Sentiment was boosted by a rally in Wall Street shares and news that work was underway for the launch of the first sovereign bond issue of lead crude exporter Saudi Arabia before the eventual listing of the kingdom’s state-oil company Aramco.
Brent crude hit its highest level since October 12, 2015, reaching $53.73 a barrel before paring gains to trade up $1.44, or 2.8%, at $53.37. US West Texas Intermediate crude rose to $51.60, its highest since June 10, before trading at $51.38, up $1.57, or 3.2%.
Russian president Vladimir Putin said an output freeze or even a production cut were likely the only right decisions to maintain energy sector stability.
“Russia is ready to join the joint measures to cap production and is calling for other oil exporters to join,” he said, speaking at an energy congress in Istanbul.
Opec aims to agree on cutting about 700,000 barrels per day, bringing its output to 32.5m-33m barrels per day by the time it meets in Vienna for its policy meeting at the end of November.
Opec has also asked Russia and other non-members to join in making cuts.
“Putin coming out to say Russia will be part of the initiative has added another layer of credence to the speculation there will be a co-ordinated cut,” said John Kilduff, partner at New York energy hedge fund Again Capital.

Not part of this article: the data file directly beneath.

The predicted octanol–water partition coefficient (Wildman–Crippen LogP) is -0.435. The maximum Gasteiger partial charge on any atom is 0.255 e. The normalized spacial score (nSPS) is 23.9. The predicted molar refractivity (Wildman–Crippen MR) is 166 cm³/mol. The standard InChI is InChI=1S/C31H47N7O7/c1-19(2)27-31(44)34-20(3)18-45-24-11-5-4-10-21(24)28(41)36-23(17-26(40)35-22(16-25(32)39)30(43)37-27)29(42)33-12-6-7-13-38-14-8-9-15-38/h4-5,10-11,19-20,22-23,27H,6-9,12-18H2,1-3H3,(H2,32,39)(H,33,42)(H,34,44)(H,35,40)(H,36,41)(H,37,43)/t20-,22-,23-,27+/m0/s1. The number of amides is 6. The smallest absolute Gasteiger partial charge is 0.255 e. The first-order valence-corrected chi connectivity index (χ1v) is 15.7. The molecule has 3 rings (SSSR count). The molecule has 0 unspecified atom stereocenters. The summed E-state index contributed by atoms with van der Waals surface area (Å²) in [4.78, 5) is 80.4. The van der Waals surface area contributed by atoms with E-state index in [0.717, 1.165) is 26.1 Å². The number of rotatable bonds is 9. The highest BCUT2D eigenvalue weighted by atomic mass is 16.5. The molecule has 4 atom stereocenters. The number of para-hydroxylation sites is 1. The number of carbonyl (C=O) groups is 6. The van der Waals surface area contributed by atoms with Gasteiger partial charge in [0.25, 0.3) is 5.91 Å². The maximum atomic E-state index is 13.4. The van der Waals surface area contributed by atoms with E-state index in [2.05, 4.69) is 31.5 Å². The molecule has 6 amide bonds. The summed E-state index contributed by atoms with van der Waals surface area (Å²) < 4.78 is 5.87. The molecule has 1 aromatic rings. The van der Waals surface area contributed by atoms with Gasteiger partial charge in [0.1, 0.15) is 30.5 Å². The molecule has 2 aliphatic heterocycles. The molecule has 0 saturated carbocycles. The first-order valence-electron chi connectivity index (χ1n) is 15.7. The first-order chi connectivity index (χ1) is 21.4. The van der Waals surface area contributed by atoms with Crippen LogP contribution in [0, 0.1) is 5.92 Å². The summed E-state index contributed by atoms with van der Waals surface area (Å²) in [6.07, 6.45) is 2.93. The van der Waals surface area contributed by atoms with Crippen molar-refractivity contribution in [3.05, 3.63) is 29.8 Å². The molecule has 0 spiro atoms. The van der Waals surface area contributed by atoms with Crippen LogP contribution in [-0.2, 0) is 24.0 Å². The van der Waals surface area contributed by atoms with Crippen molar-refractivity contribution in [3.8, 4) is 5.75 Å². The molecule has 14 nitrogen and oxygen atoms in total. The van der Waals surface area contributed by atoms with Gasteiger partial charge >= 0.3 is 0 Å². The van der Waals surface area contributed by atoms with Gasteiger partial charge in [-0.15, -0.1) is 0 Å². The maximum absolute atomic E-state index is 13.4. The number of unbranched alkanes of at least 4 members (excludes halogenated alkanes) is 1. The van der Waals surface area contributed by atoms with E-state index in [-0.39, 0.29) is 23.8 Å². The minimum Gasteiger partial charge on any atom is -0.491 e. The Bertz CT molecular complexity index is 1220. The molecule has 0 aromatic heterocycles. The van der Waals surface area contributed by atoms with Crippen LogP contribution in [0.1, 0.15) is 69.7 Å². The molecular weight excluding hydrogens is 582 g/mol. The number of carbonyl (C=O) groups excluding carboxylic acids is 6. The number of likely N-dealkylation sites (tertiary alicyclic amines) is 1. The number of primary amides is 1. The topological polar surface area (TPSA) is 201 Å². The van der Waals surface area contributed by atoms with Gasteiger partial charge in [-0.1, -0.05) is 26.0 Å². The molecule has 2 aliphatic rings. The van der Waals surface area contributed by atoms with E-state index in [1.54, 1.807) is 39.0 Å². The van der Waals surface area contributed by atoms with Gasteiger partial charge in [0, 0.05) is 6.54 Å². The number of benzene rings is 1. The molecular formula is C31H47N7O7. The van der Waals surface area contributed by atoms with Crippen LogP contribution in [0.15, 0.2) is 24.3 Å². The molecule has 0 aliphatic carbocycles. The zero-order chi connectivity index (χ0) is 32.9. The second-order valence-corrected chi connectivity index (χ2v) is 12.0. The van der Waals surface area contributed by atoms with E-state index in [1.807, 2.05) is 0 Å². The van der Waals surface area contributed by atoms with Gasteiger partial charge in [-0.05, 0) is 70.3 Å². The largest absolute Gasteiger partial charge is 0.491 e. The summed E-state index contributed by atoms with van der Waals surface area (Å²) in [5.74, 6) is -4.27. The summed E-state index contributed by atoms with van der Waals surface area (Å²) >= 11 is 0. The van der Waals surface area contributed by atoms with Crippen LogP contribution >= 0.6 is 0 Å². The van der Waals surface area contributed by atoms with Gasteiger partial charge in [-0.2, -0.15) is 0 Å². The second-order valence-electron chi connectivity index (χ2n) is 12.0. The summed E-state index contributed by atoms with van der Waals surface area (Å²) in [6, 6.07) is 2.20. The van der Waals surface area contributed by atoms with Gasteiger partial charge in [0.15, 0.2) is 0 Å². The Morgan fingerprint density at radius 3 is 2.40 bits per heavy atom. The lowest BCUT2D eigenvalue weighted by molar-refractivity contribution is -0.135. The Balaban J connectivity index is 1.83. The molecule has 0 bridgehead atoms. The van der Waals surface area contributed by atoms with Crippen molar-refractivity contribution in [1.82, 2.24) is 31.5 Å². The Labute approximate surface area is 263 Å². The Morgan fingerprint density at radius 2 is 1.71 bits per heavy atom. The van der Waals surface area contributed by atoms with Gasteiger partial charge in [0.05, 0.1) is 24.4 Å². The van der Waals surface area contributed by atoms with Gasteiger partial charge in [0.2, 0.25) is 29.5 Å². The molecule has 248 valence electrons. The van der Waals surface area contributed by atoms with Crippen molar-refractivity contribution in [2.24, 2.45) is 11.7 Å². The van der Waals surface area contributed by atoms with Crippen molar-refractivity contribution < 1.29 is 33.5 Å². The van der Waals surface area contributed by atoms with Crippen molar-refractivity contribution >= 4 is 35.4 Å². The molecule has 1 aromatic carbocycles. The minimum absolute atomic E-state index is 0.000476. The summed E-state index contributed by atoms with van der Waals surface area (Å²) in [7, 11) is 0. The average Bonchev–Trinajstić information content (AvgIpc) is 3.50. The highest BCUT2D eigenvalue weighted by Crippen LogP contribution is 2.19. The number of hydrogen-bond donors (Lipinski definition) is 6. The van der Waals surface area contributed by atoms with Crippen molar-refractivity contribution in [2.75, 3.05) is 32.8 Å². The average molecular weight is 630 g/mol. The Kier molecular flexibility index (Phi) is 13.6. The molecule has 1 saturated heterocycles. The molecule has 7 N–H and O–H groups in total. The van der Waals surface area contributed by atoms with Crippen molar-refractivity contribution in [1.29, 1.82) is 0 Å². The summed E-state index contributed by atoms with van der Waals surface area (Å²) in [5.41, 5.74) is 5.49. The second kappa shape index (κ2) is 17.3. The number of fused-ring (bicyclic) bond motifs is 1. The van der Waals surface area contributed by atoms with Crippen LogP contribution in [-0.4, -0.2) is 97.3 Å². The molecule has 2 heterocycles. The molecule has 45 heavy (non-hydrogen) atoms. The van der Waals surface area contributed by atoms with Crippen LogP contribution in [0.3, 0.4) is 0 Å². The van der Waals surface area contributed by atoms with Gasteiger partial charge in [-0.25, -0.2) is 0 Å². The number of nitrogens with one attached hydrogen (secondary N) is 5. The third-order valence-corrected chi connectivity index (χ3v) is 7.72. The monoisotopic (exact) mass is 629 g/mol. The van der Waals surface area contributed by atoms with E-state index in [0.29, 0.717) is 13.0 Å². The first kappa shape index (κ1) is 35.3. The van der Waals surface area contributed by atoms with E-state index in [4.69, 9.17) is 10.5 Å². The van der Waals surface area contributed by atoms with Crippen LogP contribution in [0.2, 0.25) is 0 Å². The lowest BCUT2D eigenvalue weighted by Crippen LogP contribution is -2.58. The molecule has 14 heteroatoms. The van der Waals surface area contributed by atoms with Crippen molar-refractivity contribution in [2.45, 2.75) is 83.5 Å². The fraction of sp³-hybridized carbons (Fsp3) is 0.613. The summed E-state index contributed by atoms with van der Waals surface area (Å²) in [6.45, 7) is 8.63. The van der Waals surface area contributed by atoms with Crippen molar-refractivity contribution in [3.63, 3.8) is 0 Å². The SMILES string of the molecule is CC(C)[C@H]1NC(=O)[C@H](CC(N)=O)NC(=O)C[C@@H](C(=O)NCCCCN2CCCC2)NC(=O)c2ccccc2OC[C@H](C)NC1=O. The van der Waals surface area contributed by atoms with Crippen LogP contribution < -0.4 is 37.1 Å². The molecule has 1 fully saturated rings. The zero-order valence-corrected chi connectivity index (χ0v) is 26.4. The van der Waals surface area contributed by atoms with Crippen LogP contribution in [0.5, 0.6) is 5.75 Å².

“At some point, the market will call them on it and say ‘show us the cuts’.
“And at that point, the Saudis might be willing to underwrite the cuts on their own because they really want these high prices. To me, $55 Brent is without doubt the next target.”
Saudi energy minister Khalid al-Falih said that he was optimistic of a deal by November.
His Algerian counterpart, Nouredine Bouterfa said he expected to see commitments on cuts from non-Opec oil producers at meetings in Istanbul this week. Money managers have amassed their largest bullish position in US crude futures in more than four months on Opec’s planned output cut, data showed on Friday.